Even before birth, brain development speeds along at a breakneck pace, millions of neural connections happening by the minute. Bones grow, muscles strengthen, motor control increases, language blossoms, and a child’s first relationships form.
All of this groundwork for everything that follows — starting and staying in school, growing into young adulthood and entering the workforce, becoming parents, making a positive mark on the world.
That is, if.
Only if that life has begun with certain conditions present.
Safety. A loving, responsive caregiver. Learning opportunities and stimulation. Access to nutrition and health care.
For any child, the conditions present (or absent) in the early years have long-term effects on his or her development. In fact, many issues facing adults in impoverished communities trace back to those early childhood years.
In households affected by extreme poverty or HIV, when caregivers face difficulties providing for the needs of the children in their care, let alone their own needs, frustration can lead them to cope in unhealthy ways — through abuse or neglect, or even by placing their children into exploitative situations.
When young children live under those conditions over time, they suffer long-term consequences to their learning, behavior and both physical and mental health, including lower test scores in adolescence and greater risk of heart disease in adulthood.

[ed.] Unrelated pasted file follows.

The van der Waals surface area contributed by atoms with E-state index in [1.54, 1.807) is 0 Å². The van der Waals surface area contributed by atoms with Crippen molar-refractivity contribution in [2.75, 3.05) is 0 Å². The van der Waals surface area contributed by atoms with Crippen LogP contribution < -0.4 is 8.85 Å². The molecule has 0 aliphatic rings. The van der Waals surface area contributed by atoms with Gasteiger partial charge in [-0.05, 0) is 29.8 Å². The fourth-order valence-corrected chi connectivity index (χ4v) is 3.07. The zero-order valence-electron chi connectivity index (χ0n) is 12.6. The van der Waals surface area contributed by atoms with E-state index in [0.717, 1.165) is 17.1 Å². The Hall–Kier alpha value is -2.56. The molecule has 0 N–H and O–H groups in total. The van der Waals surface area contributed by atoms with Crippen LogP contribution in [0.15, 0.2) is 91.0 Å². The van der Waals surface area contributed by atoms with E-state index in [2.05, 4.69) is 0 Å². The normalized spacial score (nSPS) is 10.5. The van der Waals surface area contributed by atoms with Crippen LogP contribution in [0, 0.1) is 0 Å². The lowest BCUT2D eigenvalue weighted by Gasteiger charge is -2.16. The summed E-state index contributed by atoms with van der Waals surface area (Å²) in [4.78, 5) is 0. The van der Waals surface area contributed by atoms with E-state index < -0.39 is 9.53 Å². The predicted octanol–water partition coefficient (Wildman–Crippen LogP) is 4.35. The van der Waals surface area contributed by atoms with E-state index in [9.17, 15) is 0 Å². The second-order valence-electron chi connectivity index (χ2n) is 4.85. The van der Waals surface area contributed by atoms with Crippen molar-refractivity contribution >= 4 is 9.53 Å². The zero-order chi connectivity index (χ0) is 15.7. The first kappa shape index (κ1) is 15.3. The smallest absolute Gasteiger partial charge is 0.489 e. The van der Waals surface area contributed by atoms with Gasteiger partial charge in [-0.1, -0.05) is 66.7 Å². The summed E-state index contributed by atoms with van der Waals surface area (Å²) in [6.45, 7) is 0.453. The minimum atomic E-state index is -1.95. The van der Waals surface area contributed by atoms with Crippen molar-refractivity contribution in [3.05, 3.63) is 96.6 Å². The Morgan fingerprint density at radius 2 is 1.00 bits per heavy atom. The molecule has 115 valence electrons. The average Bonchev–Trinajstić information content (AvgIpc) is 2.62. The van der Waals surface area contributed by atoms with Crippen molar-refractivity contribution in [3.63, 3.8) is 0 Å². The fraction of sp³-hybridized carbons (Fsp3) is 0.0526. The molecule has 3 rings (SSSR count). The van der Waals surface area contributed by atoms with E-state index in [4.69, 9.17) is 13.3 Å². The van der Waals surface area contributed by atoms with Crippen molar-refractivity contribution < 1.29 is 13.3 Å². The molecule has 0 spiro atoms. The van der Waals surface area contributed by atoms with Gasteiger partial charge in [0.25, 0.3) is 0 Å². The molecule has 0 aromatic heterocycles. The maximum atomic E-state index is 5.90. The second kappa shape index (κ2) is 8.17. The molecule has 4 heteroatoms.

ChildFund’s goals in our Early Childhood Development programs are to help the youngest children develop at their potential, enjoy good physical and mental health, live in supportive communities and be part of stable households that interact in nonviolent ways.
Thus, prevention of violence and exploitation is a strong focus in our work with children of this age, combining home- and center-based interventions aimed at strengthening caregiver-child relationships as well as families’ economic security. In doing so, we promote conditions where love flourishes rather than desperation.
The benefits of high-quality programs for babies and young children are not limited to families but have greater impact on society as a whole. Early childhood programs have been found to be the most strategic investment for education. According to the World Bank, for every dollar invested, there is a return of between $4 and $9 toward a healthier, more productive and more peaceful society. And there is evidence that quality services for the youngest children also promote gender and socioeconomic equality.